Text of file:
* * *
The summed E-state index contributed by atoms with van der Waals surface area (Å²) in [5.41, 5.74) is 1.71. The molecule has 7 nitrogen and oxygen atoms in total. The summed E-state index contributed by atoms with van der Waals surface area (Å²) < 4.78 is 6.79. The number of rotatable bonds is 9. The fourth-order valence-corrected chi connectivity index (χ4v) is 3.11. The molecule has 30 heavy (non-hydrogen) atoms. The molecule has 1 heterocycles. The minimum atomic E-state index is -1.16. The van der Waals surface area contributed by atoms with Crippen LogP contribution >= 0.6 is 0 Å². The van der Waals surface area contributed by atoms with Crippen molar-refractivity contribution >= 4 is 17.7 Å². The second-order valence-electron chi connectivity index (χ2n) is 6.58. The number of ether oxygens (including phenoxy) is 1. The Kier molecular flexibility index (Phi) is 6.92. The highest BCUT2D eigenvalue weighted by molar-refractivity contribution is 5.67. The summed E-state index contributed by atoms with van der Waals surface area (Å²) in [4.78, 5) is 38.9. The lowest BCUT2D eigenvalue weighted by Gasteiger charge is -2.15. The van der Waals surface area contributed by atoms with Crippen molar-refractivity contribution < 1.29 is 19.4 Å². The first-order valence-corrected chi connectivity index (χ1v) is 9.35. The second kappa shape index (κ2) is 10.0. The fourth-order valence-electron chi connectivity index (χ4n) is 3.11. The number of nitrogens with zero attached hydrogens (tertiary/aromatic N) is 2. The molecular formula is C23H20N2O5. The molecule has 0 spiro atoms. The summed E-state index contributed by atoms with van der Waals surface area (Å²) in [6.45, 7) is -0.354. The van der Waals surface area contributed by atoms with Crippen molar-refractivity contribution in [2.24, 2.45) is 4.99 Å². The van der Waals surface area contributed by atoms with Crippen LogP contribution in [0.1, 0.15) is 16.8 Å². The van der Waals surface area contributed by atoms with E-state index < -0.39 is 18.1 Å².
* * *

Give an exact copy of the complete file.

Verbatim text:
The summed E-state index contributed by atoms with van der Waals surface area (Å²) in [5.41, 5.74) is 1.71. The molecule has 7 nitrogen and oxygen atoms in total. The summed E-state index contributed by atoms with van der Waals surface area (Å²) < 4.78 is 6.79. The number of rotatable bonds is 9. The fourth-order valence-corrected chi connectivity index (χ4v) is 3.11. The molecule has 30 heavy (non-hydrogen) atoms. The molecule has 1 heterocycles. The minimum atomic E-state index is -1.16. The van der Waals surface area contributed by atoms with Crippen LogP contribution >= 0.6 is 0 Å². The van der Waals surface area contributed by atoms with Crippen molar-refractivity contribution >= 4 is 17.7 Å². The second-order valence-electron chi connectivity index (χ2n) is 6.58. The number of ether oxygens (including phenoxy) is 1. The Kier molecular flexibility index (Phi) is 6.92. The highest BCUT2D eigenvalue weighted by molar-refractivity contribution is 5.67. The summed E-state index contributed by atoms with van der Waals surface area (Å²) in [4.78, 5) is 38.9. The lowest BCUT2D eigenvalue weighted by Gasteiger charge is -2.15. The van der Waals surface area contributed by atoms with Crippen molar-refractivity contribution < 1.29 is 19.4 Å². The first-order valence-corrected chi connectivity index (χ1v) is 9.35. The second kappa shape index (κ2) is 10.0. The fourth-order valence-electron chi connectivity index (χ4n) is 3.11. The number of nitrogens with zero attached hydrogens (tertiary/aromatic N) is 2. The molecular formula is C23H20N2O5. The molecule has 0 spiro atoms. The summed E-state index contributed by atoms with van der Waals surface area (Å²) in [6.45, 7) is -0.354. The van der Waals surface area contributed by atoms with Crippen molar-refractivity contribution in [2.24, 2.45) is 4.99 Å². The van der Waals surface area contributed by atoms with Crippen LogP contribution in [0.1, 0.15) is 16.8 Å². The van der Waals surface area contributed by atoms with E-state index < -0.39 is 18.1 Å².